Hardstyle pioneer Willem Rebergen, better known as Headhunterz, has played an integral role in bringing more attention and popularity to the hardstyle genre. Not only has he played at essentially every major hardstyle festival — Qlimax, Defqon.1 and Q-Base just to name a few — he has also performed at EDC Vegas and more recently, Coachella. As a reflection of his influence, Headhunterz is now bringing his own brand Hard with Style to the US for the first time, which will take place in LA on August 23 (you can learn more about the event here and get your tickets here). His passion for the scene and the music itself is carried out through his Hard with Style podcast, as well as his Hard with Style label — platforms which he leverages to expose new artists to a larger listener base. Not afraid to step out of the comfort zone, Headhunterz has broken out of the traditional hardstyle boundary through remixes and collaborations with other genres.
About a year ago, when I was looking to explore a genre different than the typical electro house, trance and dubstep, I thought I would give hardstyle a chance. I immediately fell into Headhunterz’s music (which I enjoyed so much that I created a piano medley cover of 11 of his tracks), and his sets at EDC Chicago and EDC Vegas last year were easily one of my favorites. With his Hard with Style show in LA coming up and a preview of his latest collaboration with W&W, “Shocker,” recently out, it was the perfect time for me to chat with Headhunterz himself to get an inside scoop about his upcoming event and collab, and hear his perspective about the growing popularity in the hardstyle scene.
Your Hard with Style brand is coming to the US for the first time with its first-ever Hard with Style show in LA. How does it feel to be bringing the hardstyle scene to the US?
It’s another dream come true. The first thing on my list was to get myself to the US and now my “baby” is coming to the US as well. I never expected my brand, Hard with Style, to become what it is today and to have it grow exponentially. It’s a logical step for Hard with Style to come to the US but I definitely don’t take it for granted.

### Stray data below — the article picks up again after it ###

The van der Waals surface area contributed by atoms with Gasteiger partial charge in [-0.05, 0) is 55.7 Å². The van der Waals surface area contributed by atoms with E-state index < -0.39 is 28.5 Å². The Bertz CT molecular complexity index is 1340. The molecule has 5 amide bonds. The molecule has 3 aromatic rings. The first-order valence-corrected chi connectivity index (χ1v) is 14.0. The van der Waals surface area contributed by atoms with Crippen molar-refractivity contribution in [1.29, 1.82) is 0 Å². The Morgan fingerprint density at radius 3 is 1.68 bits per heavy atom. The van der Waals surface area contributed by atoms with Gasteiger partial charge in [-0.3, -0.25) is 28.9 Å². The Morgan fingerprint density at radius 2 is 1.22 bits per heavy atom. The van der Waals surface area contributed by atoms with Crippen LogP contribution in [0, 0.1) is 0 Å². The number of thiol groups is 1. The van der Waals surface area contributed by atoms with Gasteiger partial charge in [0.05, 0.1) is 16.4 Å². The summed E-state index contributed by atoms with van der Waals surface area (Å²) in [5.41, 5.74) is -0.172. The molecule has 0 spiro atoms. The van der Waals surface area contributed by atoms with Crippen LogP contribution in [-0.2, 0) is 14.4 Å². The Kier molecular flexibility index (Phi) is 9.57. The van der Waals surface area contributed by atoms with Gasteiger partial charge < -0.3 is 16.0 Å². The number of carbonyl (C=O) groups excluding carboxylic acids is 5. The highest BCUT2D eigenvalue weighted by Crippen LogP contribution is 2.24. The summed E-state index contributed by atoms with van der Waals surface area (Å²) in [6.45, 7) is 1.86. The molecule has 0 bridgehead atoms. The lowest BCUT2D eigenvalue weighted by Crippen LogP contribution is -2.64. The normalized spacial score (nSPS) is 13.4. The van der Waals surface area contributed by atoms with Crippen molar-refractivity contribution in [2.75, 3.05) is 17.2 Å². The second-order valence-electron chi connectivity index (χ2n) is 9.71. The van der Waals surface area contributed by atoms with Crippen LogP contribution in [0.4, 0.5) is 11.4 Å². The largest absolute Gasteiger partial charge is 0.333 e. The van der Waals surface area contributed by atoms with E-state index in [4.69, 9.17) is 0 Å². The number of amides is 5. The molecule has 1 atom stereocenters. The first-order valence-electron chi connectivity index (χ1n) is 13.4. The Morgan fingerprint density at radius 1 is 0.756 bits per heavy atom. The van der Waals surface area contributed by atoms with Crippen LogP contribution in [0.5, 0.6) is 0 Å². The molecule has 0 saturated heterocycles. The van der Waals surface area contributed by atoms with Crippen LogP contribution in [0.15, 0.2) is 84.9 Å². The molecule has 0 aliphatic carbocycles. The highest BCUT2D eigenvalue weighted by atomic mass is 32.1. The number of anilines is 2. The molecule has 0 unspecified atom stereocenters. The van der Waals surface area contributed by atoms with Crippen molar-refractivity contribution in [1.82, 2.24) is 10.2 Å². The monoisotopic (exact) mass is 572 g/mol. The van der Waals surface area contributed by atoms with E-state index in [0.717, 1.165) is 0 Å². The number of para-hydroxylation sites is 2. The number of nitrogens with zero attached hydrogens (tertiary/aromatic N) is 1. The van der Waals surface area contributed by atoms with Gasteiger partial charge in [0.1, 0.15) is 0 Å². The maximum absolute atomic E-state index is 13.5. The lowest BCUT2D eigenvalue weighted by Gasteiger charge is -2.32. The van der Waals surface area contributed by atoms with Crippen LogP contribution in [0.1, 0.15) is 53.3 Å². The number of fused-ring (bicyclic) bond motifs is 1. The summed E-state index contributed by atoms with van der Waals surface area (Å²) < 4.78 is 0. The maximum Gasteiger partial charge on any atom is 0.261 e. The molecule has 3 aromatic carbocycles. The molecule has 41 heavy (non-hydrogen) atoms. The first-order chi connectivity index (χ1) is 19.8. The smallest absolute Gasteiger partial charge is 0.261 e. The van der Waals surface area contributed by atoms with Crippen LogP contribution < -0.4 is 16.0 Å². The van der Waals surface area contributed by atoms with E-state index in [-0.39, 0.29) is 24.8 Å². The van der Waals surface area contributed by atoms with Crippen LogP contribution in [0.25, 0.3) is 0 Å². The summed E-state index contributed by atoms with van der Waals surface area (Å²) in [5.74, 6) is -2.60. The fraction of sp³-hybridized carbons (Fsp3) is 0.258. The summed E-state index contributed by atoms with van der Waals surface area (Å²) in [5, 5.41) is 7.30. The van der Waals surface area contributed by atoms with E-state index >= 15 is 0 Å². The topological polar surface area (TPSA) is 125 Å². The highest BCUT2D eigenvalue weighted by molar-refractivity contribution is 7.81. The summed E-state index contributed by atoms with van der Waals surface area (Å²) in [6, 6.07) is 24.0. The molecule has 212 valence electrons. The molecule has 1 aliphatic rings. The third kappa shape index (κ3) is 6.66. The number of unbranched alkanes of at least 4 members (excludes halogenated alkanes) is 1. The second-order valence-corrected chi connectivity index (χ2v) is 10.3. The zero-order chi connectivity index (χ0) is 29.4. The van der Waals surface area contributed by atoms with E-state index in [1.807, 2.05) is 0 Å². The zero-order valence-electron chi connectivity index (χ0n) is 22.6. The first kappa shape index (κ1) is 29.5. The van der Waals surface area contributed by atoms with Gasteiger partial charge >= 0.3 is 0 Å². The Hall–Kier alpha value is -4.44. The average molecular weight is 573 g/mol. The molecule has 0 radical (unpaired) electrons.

The upcoming US Hard with Style lineup includes Wildstylez, Adrenalize, Rebourne and Kayzo. Out of all the hardstyle artists out there, what made these artists become part of your lineup?
These artists have all been closely involved with Hard with Style and meant something important for the podcast as well as the label. I tried to get a lineup that represents Hard with Style and what it stands for — hard music with a soft edge that can touch you on a deeper level — and I believe these artists deliver that.
Hard with Style initially started out as a podcast for you to open doors for new artists and share their music to a larger audience. How did the idea for this podcast come about?
One of my colleagues suggested that I start a podcast, as podcasts were new and really becoming popular at the time, and I was definitely immediately interested in doing that. I grew up doing Dutch movie voiceovers for Disney movies as a kid, so I was comfortable talking into the mike. I was also excited to talk about music — I normally reach people through music, but it’s nice to actually transmit your enthusiasm by actually letting listeners hear your voice. After the pilot episode, everyone was enthusiastic and I had a lot of fun doing it. Eventually, I let the podcast grow on its own, and the crowd became hungry for more and more.